Okay I figured this out. Just a matter of not ever doing this before. I gave the wrong path for the image file in the src attribute of the img tag.
Here is my new sample code called home.jsp.
<%-- Created by IntelliJ IDEA. User: rb Date: Mar 24, 2005 Time: 11:03:29 AM To change this template use File | Settings | File Templates. --%> <%@ page contentType="text/html;charset=UTF-8" language="java" %> <html> <head><title>Simple jsp page</title></head> <IMG SRC="/webquotes10/images/home_header.jpg"> <body>Place your content here</body> </html>
In my initial attemp I thought I only needed to give the path to the image file as it was in the .war file which was images/home_header.jpg. What I needed to do was add the web module context root to the path and then it worked fine. My web module context root is webquotes10.
So now my IMG tag look like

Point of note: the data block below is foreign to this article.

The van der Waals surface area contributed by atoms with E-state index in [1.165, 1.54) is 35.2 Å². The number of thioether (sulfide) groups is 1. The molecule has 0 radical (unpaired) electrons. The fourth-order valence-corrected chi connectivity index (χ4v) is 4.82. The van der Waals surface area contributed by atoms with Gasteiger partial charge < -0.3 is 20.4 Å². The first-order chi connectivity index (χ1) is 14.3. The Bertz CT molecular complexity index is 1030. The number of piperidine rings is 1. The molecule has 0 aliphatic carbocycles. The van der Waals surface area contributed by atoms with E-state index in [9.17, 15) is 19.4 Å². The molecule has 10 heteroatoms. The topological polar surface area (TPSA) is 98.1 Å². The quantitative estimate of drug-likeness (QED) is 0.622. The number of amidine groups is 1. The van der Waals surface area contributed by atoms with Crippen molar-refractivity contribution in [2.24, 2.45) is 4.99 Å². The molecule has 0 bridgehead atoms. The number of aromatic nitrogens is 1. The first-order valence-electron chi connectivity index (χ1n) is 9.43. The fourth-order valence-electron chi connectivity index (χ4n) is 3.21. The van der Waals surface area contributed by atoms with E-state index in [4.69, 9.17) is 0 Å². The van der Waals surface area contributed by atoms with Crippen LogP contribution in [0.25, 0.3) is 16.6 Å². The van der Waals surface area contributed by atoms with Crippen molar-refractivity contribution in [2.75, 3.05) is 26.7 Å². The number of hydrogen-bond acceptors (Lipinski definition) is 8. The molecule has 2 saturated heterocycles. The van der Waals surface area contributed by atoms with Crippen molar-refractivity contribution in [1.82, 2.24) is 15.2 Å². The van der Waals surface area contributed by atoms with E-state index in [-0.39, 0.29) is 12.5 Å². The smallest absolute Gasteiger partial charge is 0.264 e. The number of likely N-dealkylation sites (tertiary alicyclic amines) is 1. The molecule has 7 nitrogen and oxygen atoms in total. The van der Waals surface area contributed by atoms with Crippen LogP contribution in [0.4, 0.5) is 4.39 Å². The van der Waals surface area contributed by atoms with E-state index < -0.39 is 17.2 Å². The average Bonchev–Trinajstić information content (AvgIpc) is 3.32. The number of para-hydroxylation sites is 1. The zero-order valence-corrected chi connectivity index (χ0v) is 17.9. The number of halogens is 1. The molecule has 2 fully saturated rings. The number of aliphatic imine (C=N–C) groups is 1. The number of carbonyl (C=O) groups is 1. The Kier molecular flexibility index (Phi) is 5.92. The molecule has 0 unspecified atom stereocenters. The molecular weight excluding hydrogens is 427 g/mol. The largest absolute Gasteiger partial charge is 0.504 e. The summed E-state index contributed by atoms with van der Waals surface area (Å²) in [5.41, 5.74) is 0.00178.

I am relieved that you can really do both text and images from a jsp.
You did manage to make it work but that's not really the way you want to do it. You need something more dynamic in your JSP than a hard-coded context root. If, for example, you change the context root, you will have to change the hardcoded path in every img tag. Yuck!
Instead, you should compute the context root in a JSP expression like this:
<img src="<%= request.getContextPath() %>/images/home_header.jpg">
By programmatically determining the context root, you can redeploy this JSP with ANY legal context root and the img reference will still work. The "request" object is a freebie: it is one of the several "implicit objects" automatically available in every JSP. Its data type is
javax.servlet.http.HttpServletRequest and extends from javax.servlet.ServletRequest
You might want to look this one up because it gives access to many useful things in JSPs like the http session, the query string, the path info, cookies, and the all important security thing called the Principal.
Yuck! Drop the leading / and use relative paths. Not context required. If you need absolute use a tag. It's mindbogglingly simple to create tags nowadays; no code required even. That way the tag can supply the context for absolute paths and it can check for that.